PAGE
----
Just as I was leaving a committee meeting last year, a young faculty remarked about the problems he was facing with his chairman. I spoke to him for nearly 5 min on how he could potentially handle the issue. My senior colleague, who was next to me, smiled and said, "Now, I know you are getting old. The older one grows, the more one starts giving advice.." And he was correct as I began to notice that I have really started giving unsolicited advice.
When you’ve been there and done that and have the battle scars to prove it, the temptation to offer unsolicited advice can be almost overwhelming. Avoiding doing so feels almost like watching someone go into cardiac arrest and not calling an ambulance. But there’s a big difference between the analogy and the reality: The ambulance will actually help that person; unsolicited advice will not. Unsolicited advice is almost useless for one simple reason: Many lessons must be learned, not just intellectually, but emotionally. Taking action to change your life requires not only thought, but intent, and intent is driven by our internal pain and pleasure associations.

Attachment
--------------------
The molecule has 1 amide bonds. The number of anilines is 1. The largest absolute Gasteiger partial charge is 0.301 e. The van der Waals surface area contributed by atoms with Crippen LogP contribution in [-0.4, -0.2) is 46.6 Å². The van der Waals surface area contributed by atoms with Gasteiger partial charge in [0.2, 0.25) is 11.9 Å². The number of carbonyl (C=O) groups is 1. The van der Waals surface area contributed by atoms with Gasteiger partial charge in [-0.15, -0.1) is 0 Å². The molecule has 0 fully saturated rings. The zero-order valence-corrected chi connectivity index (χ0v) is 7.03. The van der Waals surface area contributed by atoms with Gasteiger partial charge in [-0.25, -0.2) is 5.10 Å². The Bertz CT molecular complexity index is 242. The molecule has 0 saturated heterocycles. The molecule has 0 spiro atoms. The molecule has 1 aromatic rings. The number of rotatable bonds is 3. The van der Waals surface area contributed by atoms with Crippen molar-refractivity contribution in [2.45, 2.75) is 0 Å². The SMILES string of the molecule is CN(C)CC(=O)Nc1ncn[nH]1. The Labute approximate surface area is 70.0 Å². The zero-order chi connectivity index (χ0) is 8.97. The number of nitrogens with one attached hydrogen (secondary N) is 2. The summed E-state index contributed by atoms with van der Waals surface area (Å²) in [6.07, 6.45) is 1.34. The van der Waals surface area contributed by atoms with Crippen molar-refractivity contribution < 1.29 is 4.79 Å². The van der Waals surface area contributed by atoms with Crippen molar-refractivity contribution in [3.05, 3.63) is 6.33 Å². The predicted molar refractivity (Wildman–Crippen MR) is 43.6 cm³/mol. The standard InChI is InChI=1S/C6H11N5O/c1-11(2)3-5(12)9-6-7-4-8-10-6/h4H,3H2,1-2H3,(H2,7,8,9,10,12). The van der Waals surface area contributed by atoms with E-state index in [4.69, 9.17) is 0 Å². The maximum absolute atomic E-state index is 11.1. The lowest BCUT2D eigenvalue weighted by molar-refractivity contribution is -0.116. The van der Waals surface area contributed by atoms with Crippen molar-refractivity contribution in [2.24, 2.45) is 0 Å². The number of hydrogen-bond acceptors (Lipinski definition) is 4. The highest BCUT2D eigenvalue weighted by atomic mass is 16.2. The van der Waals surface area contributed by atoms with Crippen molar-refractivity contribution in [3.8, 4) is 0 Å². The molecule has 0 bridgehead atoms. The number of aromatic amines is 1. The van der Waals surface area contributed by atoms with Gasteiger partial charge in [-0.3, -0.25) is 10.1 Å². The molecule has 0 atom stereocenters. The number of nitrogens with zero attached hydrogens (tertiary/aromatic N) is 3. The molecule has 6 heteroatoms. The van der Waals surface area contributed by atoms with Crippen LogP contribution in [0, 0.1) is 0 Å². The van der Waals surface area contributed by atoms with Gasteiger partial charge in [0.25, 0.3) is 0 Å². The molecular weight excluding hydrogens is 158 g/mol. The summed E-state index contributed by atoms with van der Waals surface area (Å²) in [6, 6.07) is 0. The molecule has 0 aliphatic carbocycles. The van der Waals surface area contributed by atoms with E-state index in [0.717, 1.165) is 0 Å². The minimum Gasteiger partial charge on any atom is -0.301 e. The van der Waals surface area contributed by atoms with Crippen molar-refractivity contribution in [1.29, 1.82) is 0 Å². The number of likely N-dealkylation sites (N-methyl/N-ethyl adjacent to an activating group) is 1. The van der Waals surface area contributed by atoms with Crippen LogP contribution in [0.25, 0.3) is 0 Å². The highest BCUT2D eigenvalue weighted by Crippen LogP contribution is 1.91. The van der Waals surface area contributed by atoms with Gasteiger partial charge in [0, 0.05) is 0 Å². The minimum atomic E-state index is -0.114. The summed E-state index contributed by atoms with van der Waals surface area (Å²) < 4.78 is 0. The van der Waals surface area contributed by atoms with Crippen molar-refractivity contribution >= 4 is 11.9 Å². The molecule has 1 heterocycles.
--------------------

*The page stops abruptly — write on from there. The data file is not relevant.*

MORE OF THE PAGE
If other people really wanted your advice, they would ask for it. Happiness is not obtained from listening to others but by listening to oneself. On that happy note, wish you all a very happy new year.